Blaustein: So where’s the recycling going to go if not China? Can we keep it here?
Hallowell: Great question. The domestic recycling infrastructure needed to support the recovery of the materials we were previously sending to China needs to be greatly expanded if we are going to keep it all here. To truly fix the issues the recycling industry is facing today, manufacturers need to get involved. How2Recycle.info is a great website that explains not only the confusion consumers are facing when trying to recycle but it also addresses how to solve the problem. We need standardized, clear, concise messaging included on the products we buy every day. All packages should be labeled so the consumer can quickly and easily determine how to dispose of everything the package contains the right way.
Think of a box of cereal. There is the outer box and the inner bag containing the cereal. Most consumers are well aware that the outer box can be recycled but get confused when it comes to the inner bag. They think, "It’s plastic, so it can go into the recycle bin, too," but that’s just not the case. This could be solved if a label was printed on the outside of the box in an easily viewable spot, clearly explaining that the box is recyclable but the plastic bag is not. Standardization of information labels on packaging materials will do a great deal to cut down on contamination rates found in today’s recycling stream. Once the disposal of packaging materials has been standardized, the materials recovery facilities (MRFs) can get to work on how best to recover the materials here in the U.S., increasing jobs and eliminating the need to export recycled material out of the country.
Blaustein: We should do a separate interview about what needs to happen to build domestic recycling infrastructure. But for now, let’s talk about how Reduction In Motion got into working with sports venues.
Hallowell: Sports venues are different from hospitals. Hospitals run and generate waste 24-7. Sports fans are at a venue for a few hours and not every day. But when they do go to a game, they generate huge amounts of waste in a relatively short time. Our first sports clients were two minor league baseball teams in Maryland, Aberdeen IronBirds, who play at Ripken Stadium, and the Frederick Keys, whose home base is Harry Grove Stadium. We received a grant from the state to conduct waste audits for them. From there, we moved up to the big leagues as we started to work with the Maryland Stadium Authority. It operates Camden Yards, the home of the Orioles, and M&T Bank Stadium, home of the Ravens.
Reduction In Motion team members and volunteers sort trash and recycling generated at a Frederick Keys game at Harry Grove Stadium as part of a grant-funded project by Maryland Department of the Environment in 2015. (Photo credit: Reduction In Motion)
Blaustein: What do you do for them?
Hallowell: We conducted waste audits as part of both stadiums’ LEED certification efforts, including identifying all the waste that’s generated, from plastic to metal to glass to compostables and more. That led to us working with the stadium authority to help the venues understand and improve their diversion rates. We developed fan and staff education content about which types of waste goes into what bin.
Blaustein: I know there are studies saying that fans care about the environment but do they really care about putting the right type of waste into the right bin?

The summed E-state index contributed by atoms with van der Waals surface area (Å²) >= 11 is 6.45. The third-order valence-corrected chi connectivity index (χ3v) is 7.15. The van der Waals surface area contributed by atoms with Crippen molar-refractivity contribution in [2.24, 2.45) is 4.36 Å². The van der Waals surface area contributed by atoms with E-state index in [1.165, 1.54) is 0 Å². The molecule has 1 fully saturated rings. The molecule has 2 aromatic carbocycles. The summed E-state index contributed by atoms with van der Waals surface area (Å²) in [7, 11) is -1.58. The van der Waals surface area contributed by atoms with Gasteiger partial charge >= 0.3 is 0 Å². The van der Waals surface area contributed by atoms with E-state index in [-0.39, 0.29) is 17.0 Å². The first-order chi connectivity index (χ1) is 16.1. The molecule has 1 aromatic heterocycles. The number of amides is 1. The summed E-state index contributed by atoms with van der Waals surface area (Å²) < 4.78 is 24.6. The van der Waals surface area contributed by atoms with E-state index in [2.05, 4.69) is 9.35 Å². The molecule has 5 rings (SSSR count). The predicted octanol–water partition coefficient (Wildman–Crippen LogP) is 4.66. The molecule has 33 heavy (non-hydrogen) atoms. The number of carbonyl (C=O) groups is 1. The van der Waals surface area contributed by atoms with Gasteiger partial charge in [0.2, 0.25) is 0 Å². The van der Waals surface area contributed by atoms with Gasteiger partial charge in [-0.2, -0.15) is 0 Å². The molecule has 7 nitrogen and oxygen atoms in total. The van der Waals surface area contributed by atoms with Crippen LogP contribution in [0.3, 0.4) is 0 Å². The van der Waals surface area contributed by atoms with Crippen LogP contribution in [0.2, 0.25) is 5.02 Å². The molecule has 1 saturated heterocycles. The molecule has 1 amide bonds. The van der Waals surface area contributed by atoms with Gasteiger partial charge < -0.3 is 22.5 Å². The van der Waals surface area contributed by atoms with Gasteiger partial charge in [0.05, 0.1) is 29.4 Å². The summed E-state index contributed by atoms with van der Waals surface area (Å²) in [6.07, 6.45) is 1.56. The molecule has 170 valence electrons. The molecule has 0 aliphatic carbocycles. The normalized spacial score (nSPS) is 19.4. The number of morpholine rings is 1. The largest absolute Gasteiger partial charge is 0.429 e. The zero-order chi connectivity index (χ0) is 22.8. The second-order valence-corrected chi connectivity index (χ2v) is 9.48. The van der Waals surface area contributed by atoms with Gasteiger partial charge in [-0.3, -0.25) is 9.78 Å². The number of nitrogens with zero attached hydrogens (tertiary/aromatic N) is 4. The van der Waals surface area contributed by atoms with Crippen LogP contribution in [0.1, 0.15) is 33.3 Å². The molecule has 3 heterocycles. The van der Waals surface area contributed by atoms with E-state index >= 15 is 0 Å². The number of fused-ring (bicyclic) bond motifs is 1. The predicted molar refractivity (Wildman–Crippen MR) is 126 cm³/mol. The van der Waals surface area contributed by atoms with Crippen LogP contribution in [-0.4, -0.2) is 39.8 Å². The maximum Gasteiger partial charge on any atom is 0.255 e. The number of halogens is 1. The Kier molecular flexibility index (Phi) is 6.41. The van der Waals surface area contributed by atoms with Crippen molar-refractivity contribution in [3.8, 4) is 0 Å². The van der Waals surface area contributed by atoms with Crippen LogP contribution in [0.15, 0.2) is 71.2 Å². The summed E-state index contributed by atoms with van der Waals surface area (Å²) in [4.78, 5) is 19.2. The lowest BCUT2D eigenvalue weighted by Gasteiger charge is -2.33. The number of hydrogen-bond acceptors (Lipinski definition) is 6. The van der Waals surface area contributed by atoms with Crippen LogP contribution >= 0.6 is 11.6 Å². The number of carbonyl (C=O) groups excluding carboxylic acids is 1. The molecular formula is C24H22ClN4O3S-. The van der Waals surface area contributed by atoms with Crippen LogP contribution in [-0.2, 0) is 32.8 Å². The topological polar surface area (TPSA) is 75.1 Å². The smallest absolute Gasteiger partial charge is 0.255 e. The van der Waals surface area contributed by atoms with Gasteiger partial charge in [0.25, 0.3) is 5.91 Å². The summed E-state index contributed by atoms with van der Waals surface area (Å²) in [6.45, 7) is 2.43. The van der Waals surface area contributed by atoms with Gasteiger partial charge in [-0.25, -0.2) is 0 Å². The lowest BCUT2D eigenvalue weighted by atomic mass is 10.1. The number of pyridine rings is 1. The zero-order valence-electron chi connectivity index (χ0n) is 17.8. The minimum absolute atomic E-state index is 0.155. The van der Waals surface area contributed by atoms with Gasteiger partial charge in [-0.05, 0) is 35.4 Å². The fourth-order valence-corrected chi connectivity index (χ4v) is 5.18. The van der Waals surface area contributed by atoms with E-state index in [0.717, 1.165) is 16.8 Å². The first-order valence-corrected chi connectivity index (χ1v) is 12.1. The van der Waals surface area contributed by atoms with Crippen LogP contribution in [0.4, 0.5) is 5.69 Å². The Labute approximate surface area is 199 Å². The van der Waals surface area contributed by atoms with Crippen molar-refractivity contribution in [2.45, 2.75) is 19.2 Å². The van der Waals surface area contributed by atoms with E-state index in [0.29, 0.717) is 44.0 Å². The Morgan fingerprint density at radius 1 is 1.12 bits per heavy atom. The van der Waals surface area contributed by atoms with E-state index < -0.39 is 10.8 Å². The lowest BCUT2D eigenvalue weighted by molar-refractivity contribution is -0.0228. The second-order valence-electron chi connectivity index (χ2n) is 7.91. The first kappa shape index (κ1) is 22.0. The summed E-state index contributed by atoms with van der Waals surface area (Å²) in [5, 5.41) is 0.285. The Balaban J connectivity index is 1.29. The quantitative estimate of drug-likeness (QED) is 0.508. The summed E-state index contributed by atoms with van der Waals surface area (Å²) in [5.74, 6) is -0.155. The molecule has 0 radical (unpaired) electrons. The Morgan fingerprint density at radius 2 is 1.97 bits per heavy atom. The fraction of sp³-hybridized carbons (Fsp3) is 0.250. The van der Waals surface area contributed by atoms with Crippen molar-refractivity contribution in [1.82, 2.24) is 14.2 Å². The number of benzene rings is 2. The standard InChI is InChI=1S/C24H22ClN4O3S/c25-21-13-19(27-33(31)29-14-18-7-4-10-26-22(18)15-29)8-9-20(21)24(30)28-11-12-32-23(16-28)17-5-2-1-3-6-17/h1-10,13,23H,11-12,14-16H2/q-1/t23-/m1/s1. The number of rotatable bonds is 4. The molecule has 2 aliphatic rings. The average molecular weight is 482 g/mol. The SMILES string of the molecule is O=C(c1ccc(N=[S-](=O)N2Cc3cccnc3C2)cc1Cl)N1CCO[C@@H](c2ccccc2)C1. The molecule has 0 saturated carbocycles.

Hallowell: Some do but some don’t. That’s why it’s so important to establish and roll out a plan, then continue to engage with the key stakeholders, like leadership, operations teams and the fans. By focusing on bin selection, placement, color-codes and messaging, we try to make it as easy as possible for fans to do the right thing.
Blaustein: So that’s where talking trash comes in.
Hallowell: You got it! The truth is it’s easier to do the right thing if we make it easy.
Blaustein: So true. How are Camden Yards and M&T Bank Stadium doing, diversion rate-wise?
Hallowell: Both have improved over the past several years. Camden Yards’ diversion rate increased from 10 percent in 2012 to 30 percent in 2017. M&T Bank Stadium is doing great; in 2017 it was up to a 58 percent diversion rate, an increase of 40 percent since 2011. Similarly, we’ve had good success in the college sports world. We helped the University of Richmond achieve an 87 percent landfill diversion rate at the aforementioned "Rethink Waste" basketball game.
Reduction In Motion and University of Richmond’s student volunteers conducting waste audits during a 2017 Spiders men’s basketball game. (Photo credit: Reduction In Motion)
Blaustein: Wow! Congratulations. You make this sound easy but I know it isn’t. What factors might hold down a sports venue’s diversion rate?
Hallowell: Buy-in and consistency. Ensuring you have an understanding of the operations while getting leadership’s understanding and approval can be a tricky balance, and that’s where we come in. Recycling seems easy, but achieving a high, uncontaminated diversion rate will take time and energy. And it takes even more time and energy to maintain and further improve your diversion rates. Things are always changing, whether it be the workforce, those in leadership roles, and, as seen in the China case, the rules of recycling.
Blaustein:: Stadium workers have tough jobs so the communications have to be powerful and the incentives need to be real for them to consistently do the right thing regarding waste. Is sports a growing sector for Reduction In Motion?
Hallowell: It is. More and more, pro and college teams and venues are embracing sustainability — we saw that phenomenon in person at the Green Sports Alliance Summit in Atlanta last month. We also see that fan engagement on recycling and other environmental initiatives is on the rise. In fact, we are providing guidance and ideas to the Maryland Stadium Authority on fan engagement.